Upon invitation of the IT Partners Club and Alliancy magazine, INTA General Secretary Michel Sudarskis opened the dinner-debate by questioning the concept of smart city and its meaning evolution.
The IT Partners Club is a business, prospects, support and information circle for the digital transition of companies.
The presentation of Michel Sudarskis demystified the myth of the smart city by updating the term:
Smart cities are no longer future or mythological. They are here, real and they are growing rapidly, as the Internet of Things and the impact of digital on municipal services around the world expands: Seattle, Helsinki, Singapore, Songdo, Milton Keynes, Barcelona, Lyon, Nice or Bordeaux, Nairobi. Certainly none are totally "smart" but they are on the path.
Despite this success, there is no fixed definition of smart territory or smart city; the criteria of the smart city vary according to the countries, the sites and the actors who mobilize it, at least it is a variety, a variant, labeled territorial system (mix and fusion of genres: resilient, inclusive, ecocity, sober , creative, innovative...). The smart city can be seen either as a territorial development strategy in response to socio-economic issues, or as a set of tools. Mr Sudarskis focused on the smart city as local policies, according to 3 axes.
Strengthening the engineering of local communities to transform the territorial system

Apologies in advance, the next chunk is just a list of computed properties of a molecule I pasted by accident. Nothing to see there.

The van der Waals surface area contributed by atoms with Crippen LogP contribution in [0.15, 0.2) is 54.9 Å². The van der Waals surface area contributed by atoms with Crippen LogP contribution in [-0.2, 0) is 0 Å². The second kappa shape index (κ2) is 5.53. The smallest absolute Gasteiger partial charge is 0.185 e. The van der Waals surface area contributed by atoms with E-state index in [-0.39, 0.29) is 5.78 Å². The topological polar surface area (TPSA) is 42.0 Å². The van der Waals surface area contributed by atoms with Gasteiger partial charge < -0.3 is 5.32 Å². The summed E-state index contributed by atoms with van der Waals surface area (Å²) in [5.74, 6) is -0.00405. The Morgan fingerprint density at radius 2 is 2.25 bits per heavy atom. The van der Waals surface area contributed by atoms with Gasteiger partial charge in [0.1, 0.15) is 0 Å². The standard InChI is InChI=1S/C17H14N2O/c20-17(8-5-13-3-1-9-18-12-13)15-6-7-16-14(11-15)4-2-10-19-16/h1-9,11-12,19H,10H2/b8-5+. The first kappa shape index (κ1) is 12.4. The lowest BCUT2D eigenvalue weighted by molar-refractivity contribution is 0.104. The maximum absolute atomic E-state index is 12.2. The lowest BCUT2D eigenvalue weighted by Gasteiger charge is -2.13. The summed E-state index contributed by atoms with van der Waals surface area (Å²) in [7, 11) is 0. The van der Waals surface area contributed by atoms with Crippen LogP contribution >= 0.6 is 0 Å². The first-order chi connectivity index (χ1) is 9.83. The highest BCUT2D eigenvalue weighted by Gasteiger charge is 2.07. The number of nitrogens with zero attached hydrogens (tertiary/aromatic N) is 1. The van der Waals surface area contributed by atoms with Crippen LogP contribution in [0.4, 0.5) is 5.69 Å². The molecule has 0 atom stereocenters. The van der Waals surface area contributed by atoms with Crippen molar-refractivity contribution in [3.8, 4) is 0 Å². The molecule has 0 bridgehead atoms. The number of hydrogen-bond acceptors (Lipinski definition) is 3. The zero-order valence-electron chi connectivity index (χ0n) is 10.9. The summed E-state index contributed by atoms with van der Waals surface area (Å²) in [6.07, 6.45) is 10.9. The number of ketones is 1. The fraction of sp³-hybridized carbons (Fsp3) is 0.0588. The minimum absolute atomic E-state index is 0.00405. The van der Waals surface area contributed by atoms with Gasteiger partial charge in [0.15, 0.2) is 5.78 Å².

The technical and industrial issue of the smart city is the data, which allows an optimization of urban services. However, digital technology cannot solve systemic problems, which must be addressed first. The mobilization around these problems can only be done through the action of the different urban actors. This cohesion is also necessary for the diffusion of digital tools in the city. A local urban policy is therefore the key to the development of a smart city.
How to anticipate in a context of radical breaks?
To build a sustainable urban project it is necessary to be able to rely on an imaginary, on a "narrative" shared by a majority of the population; the smart city has not yet produced a collective (positive) imagination; we must therefore return to fundamentals and make the digital offer consistent with local development strategies. It is also about anticipating all the major breaks that are marking cities, which can not be answered by outdated models.
Who will be the master of these futures, these disruptions?
All local actors must work together to deploy smart solutions to urban issues. To succeed, it is important to remove some obstacles: lack of funding (not yet a convincing return on investment for communities and inhabitants), lack of support (costs in terms of change management) with the consequent lack of internal expertise ( technical and financial).
Connecting the major urban functions for a greater efficiency of the urban system is one thing, connecting the inhabitants to their urban space is another, connecting the inhabitants to each other is a challenge of another nature.
The acceptance and ownership of these innovations by citizens are already crucial issues for the development of smart cities. It is the way of managing the urban transition that conditions both the reception of technologies and the involvement of citizens in urban projects.